MONTREAL, July 16 /CNW Telbec/ - Following the announcement on July 13 by Québec's Minister of Health and Social Services, Dr. Yves Bolduc, that assisted reproduction treatments (ART) will be covered by the public health system of Québec as of August 5, 2010, many comments have been made about how this new policy will stress the public health system, and neonatology units in particular.
The Infertility Awareness Association of Canada (IAAC), which advocated for the new law on behalf of infertile couples throughout the country, would like to clarify that, in addition to the benefit of the birth of a child for an additional 1,655 couples per year in Québec, where the birth rate is low, the new measure will clearly translate into savings for the public health system.
The following conclusions have been reached based on a Canadian study, namely, Too early ... too small, released in 2009 by the Canadian Institute for Health Information.
The new Québec program, which includes a single embryo transfer policy, will actually result in savings for Quebec tax payers due to an 83% reduction in multiple birth pregnancies: 77% fewer twins and 95% fewer triplets. In addition, there will be 1368 fewer low birth weight babies.
The savings which will be realized as a result of reducing multiple births down to 5%, as indicated by Bolduc, are as follows:
- Annual savings of at least $27 - $36 million in perinatal
hospitalization costs related to the birth of premature multiples.
- Annual savings of $15 - $18 million in post-natal health costs for the
first year of care for surviving low birth weight multiples.
- Annual savings of $46 - $60 million in long-term health and social
services costs of caring for children with permanent disabilities as a
result of pre-term birth.
Lindy Forte, MSc and Health Economics Analyst concluded in her paper thus:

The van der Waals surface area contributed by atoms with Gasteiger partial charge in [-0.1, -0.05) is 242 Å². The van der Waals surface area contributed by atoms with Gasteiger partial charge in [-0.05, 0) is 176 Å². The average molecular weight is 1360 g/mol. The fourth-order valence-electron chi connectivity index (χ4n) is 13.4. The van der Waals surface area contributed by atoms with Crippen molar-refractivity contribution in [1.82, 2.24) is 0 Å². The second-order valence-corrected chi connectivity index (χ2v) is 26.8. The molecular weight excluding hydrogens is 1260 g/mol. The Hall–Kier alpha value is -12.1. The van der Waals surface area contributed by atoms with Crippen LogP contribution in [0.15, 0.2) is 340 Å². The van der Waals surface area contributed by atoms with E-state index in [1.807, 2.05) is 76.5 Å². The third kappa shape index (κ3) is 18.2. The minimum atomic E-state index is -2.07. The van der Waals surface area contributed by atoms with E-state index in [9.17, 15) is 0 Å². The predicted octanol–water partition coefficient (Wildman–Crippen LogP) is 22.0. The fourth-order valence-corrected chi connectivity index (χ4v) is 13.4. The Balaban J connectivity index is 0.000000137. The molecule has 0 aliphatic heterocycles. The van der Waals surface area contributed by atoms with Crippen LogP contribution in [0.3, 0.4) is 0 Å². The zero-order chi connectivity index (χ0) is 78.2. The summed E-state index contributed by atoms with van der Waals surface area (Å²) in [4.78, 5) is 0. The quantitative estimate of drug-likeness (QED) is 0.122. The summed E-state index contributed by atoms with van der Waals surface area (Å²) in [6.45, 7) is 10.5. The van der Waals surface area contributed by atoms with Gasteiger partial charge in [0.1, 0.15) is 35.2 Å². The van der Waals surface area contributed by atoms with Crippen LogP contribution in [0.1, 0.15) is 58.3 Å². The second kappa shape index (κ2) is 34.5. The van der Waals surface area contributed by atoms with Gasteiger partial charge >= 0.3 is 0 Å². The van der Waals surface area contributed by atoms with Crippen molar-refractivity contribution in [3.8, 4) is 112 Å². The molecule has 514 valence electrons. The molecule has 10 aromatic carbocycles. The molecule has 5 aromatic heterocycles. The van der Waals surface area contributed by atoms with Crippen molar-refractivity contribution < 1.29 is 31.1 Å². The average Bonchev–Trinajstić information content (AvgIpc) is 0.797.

- The full expense of funding Quebec's IVF program ($35 - $71 million
annually in the first 5 years) will be completely offset each year by
savings in hospitalization, post-natal healthcare, and long-term
disability costs related to the care of low birth weight multiples.
- The above figures are conservative in that they do not include the tax
revenue lost when a parent of multiple babies leaves the work force to
care for their children or the cost associated with the added stress of
caring for children with permanent disabilities.
At the moment, women undergoing IVF, either in Canada or abroad, are often having two or more embryos implanted. The high cost of the procedure encourages them to do so, since they hope that implanting a higher number of embryos will either maximize their chances of conceiving and/or allow them to create their new family all at once. This, in spite of substantial medical risks for their babies and themselves.
When he made his announcement, Dr. Bolduc was right to point out that the new Act makes Québec the first place in North America to cover assisted reproduction treatments. However, elsewhere in the world, an increasing number of countries have been offering extensive and often complete coverage for ART through public healthcare. Historically, countries such as France, Belgium, Sweden, the United Kingdom and Israel were quick to offer partial or complete coverage of ART within their national healthcare plans. Other countries such as Slovenia, Croatia, and Turkey have started to publicly fund ART to some extent over the past decade. Reducing the costs of multiple pregnancy was the driving force behind the introduction of public-funding for ART in Belgium and in Quebec as well.
In view of these data, IAAC wishes to convey that funding ART is both a highly justified and ethical use of public funds.
SOURCE Infertility Awareness Association of Canada
For further information: For further information: Beverly Hanck, Executive Director, Infertility Awareness Association of Canada, tel. 514-484-2891, Toll free: 1-800-263-2929